Oncologists think that HPV jabs like Merck's Gardasil and GSK's Cervarix could prevent a range of 'mucosal' cancers beyond cervical cancer. The vaccines are currently indicated for prevention of cervical cancers and genital warts. Currently, only women under 26 can receive the shot, though some argue that boys should also be vaccinated to slow the spread of HPV.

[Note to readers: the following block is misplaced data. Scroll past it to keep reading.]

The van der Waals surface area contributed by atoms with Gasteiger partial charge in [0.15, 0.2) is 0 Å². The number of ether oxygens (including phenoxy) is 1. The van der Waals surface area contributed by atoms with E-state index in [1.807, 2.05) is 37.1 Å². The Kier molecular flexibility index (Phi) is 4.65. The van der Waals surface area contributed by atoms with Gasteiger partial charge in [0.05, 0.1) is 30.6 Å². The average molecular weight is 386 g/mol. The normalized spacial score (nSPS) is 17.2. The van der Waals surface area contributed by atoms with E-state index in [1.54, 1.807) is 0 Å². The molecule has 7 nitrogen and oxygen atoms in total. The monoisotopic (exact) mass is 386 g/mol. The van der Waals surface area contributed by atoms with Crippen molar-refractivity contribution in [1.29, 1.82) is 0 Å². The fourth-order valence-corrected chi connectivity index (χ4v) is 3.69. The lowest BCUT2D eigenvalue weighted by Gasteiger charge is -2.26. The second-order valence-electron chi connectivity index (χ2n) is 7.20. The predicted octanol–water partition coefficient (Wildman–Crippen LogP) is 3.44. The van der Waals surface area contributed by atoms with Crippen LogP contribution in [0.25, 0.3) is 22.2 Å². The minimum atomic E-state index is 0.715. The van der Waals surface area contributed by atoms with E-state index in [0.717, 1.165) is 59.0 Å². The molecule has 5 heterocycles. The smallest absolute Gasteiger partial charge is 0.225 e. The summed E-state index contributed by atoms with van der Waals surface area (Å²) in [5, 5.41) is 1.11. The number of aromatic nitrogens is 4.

"What's interesting is that we're finding--and we've known this for a while, but we're beginning to appreciate it--that HPV plays a role in other 'mucosal' cancers," Dr. Glenn Bauman, chairman of oncology at the University of Western Ontario, tells Canada's Edmonton Journal. Studies have found the common virus could be linked to head and neck cancers, cancers in the urinary tract and genital region; tonsils, pharynx, the digestive tract; and vulva, penis, vagina and anal cancer, according to the paper. And Bauman suspects other cancers may also have their roots in viruses. "Just the fact that a viral infection is responsible for some fairly significant cancers in people, and that we have a vaccine against it--I think that's novel and that represents a new direction," Bauman says.
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